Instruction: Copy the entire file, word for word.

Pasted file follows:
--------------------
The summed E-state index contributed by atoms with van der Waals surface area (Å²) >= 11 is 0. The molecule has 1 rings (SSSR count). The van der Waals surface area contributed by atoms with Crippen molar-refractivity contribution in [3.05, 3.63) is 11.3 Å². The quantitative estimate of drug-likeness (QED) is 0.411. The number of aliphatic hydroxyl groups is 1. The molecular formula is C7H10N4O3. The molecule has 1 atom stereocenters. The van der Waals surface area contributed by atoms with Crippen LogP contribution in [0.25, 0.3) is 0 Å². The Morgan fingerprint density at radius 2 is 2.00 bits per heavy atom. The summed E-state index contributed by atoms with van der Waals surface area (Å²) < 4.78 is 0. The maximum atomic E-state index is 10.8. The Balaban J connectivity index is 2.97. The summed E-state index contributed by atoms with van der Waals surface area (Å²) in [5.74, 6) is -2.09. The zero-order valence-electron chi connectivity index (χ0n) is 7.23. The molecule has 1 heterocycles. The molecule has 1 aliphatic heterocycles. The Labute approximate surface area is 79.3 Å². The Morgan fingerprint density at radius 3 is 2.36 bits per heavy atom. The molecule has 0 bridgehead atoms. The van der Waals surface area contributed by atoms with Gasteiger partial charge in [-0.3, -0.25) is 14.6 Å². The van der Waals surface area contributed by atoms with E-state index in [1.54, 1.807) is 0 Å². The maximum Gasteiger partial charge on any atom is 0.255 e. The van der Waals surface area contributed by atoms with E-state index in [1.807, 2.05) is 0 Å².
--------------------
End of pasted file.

The summed E-state index contributed by atoms with van der Waals surface area (Å²) >= 11 is 0. The molecule has 1 rings (SSSR count). The van der Waals surface area contributed by atoms with Crippen molar-refractivity contribution in [3.05, 3.63) is 11.3 Å². The quantitative estimate of drug-likeness (QED) is 0.411. The number of aliphatic hydroxyl groups is 1. The molecular formula is C7H10N4O3. The molecule has 1 atom stereocenters. The van der Waals surface area contributed by atoms with Crippen LogP contribution in [0.25, 0.3) is 0 Å². The Morgan fingerprint density at radius 2 is 2.00 bits per heavy atom. The summed E-state index contributed by atoms with van der Waals surface area (Å²) < 4.78 is 0. The maximum atomic E-state index is 10.8. The Balaban J connectivity index is 2.97. The summed E-state index contributed by atoms with van der Waals surface area (Å²) in [5.74, 6) is -2.09. The zero-order valence-electron chi connectivity index (χ0n) is 7.23. The molecule has 1 heterocycles. The molecule has 1 aliphatic heterocycles. The Labute approximate surface area is 79.3 Å². The Morgan fingerprint density at radius 3 is 2.36 bits per heavy atom. The molecule has 0 bridgehead atoms. The van der Waals surface area contributed by atoms with Gasteiger partial charge in [-0.3, -0.25) is 14.6 Å². The van der Waals surface area contributed by atoms with E-state index in [1.54, 1.807) is 0 Å². The maximum Gasteiger partial charge on any atom is 0.255 e. The van der Waals surface area contributed by atoms with E-state index in [1.807, 2.05) is 0 Å².